By Assunta Ng
NORTHWEST ASIAN WEEKLY
Viet-Wah Supermarket in Little Saigon has announced that its last day will be Sept. 30, after nearly 41 years in business.
Located at 1032 South Jackson Street, Viet-Wah was once the biggest store in Little Saigon and inside Asian Plaza. Spanning 15,000 square feet, it housed a travel agency, as well as a Chinese herb store. Little Saigon is part of Chinatown-International District (CID).
“The COVID-19 situation plus an employee shortage” are the reasons the CID Viet-Wah store is closing, said its founder and president, Duc Tran.
“Viet-Wah has been losing about $10,000 a month. The market has been losing money for the past two years.” The store had cut back its hours from seven to six days a week, and it has been unable to hire enough employees.
Little Saigon has lost several businesses during the pandemic and ongoing public safety issues. Just recently, two more big businesses in CID were closed. The Starbucks store at Union Station was closed in July, and Bartell Drugs’ last day was Sept. 14.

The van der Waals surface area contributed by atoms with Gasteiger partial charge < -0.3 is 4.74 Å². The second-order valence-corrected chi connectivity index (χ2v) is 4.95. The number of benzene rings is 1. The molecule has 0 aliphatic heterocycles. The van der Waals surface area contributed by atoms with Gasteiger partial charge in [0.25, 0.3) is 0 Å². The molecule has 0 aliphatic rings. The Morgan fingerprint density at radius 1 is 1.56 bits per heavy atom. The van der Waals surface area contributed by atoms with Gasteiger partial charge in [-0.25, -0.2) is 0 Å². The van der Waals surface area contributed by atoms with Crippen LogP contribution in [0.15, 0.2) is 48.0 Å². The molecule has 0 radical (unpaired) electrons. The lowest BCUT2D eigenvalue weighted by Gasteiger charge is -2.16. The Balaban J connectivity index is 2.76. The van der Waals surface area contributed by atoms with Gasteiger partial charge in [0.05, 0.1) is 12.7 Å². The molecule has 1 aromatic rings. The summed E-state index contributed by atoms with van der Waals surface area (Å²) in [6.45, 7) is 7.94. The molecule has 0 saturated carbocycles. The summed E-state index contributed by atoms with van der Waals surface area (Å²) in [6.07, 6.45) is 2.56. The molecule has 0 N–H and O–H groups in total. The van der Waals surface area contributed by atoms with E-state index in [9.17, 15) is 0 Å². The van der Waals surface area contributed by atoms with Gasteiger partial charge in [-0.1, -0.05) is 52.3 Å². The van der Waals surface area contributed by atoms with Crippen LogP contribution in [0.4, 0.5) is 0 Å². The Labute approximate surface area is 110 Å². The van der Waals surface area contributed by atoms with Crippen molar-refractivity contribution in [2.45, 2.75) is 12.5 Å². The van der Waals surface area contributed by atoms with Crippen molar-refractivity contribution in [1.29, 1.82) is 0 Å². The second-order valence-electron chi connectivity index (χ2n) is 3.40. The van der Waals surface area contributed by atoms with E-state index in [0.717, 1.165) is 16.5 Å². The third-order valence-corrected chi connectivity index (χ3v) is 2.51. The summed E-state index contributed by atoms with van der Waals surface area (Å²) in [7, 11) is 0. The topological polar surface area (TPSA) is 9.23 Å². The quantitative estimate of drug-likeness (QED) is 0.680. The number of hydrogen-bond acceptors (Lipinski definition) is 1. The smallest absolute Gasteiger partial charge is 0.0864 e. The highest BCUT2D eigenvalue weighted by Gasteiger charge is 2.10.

However, Tran, 69, said it’s time to retire. A refugee who escaped from Vietnam by boat in 1976, Tran worked two to three jobs to survive in his early days.
He is the embodiment of the American Dream.
In 1981, Trans started his first store at 668 South Jackson Street. Later, it was moved to another CID location when the 668 building was being remodeled. In 1988, Viet-Wah expanded to its current location in Asian Plaza, and opened a restaurant and two other markets, one on Martin Luther King Way South and another one in Renton. The MLK store was closed in 2015, and the Renton store is still open. He also owned a wholesale business, which was sold three years ago.
Tran is grateful that America has taken his 11-member family, including his siblings and him, into this country.
“America is a land of opportunities. I thank America for making my dream come true that I can have my own business.”
After four decades, his family, including second and third generations, have grown to 60 members—a five-fold increase since his arrival in America in 1981.
Assunta can be reached at email@example.com.